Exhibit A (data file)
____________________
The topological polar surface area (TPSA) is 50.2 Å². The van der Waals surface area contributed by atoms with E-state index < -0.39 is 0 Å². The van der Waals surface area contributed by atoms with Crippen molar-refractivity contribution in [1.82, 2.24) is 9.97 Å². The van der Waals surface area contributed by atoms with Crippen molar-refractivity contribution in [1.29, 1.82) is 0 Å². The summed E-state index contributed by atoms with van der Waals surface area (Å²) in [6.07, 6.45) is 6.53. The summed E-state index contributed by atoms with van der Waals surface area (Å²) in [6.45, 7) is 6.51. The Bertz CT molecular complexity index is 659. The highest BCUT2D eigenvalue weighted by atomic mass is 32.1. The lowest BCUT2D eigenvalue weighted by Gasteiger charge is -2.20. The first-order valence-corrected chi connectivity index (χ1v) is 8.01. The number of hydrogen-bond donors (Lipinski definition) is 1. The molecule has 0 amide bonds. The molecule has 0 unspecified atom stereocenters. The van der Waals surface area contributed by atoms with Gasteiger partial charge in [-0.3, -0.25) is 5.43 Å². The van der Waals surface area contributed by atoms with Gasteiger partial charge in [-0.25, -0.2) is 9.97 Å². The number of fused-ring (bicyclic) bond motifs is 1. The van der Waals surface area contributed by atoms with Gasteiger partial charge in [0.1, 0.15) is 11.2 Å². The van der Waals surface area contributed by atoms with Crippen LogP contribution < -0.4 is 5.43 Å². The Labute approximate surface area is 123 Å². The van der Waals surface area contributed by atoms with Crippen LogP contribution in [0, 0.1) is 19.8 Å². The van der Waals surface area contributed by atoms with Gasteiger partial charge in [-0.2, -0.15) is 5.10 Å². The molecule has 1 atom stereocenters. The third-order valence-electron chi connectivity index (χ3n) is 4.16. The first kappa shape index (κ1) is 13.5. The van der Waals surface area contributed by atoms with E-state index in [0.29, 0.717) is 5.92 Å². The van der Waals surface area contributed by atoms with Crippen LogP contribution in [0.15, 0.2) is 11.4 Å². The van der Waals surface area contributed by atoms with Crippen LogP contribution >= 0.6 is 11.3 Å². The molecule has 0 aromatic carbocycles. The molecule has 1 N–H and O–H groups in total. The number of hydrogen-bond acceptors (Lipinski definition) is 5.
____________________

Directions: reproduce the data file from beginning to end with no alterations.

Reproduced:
The topological polar surface area (TPSA) is 50.2 Å². The van der Waals surface area contributed by atoms with E-state index < -0.39 is 0 Å². The van der Waals surface area contributed by atoms with Crippen molar-refractivity contribution in [1.82, 2.24) is 9.97 Å². The van der Waals surface area contributed by atoms with Crippen molar-refractivity contribution in [1.29, 1.82) is 0 Å². The summed E-state index contributed by atoms with van der Waals surface area (Å²) in [6.07, 6.45) is 6.53. The summed E-state index contributed by atoms with van der Waals surface area (Å²) in [6.45, 7) is 6.51. The Bertz CT molecular complexity index is 659. The highest BCUT2D eigenvalue weighted by atomic mass is 32.1. The lowest BCUT2D eigenvalue weighted by Gasteiger charge is -2.20. The first-order valence-corrected chi connectivity index (χ1v) is 8.01. The number of hydrogen-bond donors (Lipinski definition) is 1. The molecule has 0 amide bonds. The molecule has 0 unspecified atom stereocenters. The van der Waals surface area contributed by atoms with Gasteiger partial charge in [-0.3, -0.25) is 5.43 Å². The van der Waals surface area contributed by atoms with Gasteiger partial charge in [-0.25, -0.2) is 9.97 Å². The number of fused-ring (bicyclic) bond motifs is 1. The van der Waals surface area contributed by atoms with Gasteiger partial charge in [0.1, 0.15) is 11.2 Å². The van der Waals surface area contributed by atoms with Crippen LogP contribution < -0.4 is 5.43 Å². The Labute approximate surface area is 123 Å². The van der Waals surface area contributed by atoms with Crippen LogP contribution in [0, 0.1) is 19.8 Å². The van der Waals surface area contributed by atoms with Gasteiger partial charge in [-0.2, -0.15) is 5.10 Å². The molecule has 1 atom stereocenters. The third-order valence-electron chi connectivity index (χ3n) is 4.16. The first kappa shape index (κ1) is 13.5. The van der Waals surface area contributed by atoms with E-state index in [0.29, 0.717) is 5.92 Å². The van der Waals surface area contributed by atoms with Crippen LogP contribution in [0.15, 0.2) is 11.4 Å². The van der Waals surface area contributed by atoms with Crippen LogP contribution >= 0.6 is 11.3 Å². The molecule has 0 aromatic carbocycles. The molecule has 1 N–H and O–H groups in total. The number of hydrogen-bond acceptors (Lipinski definition) is 5.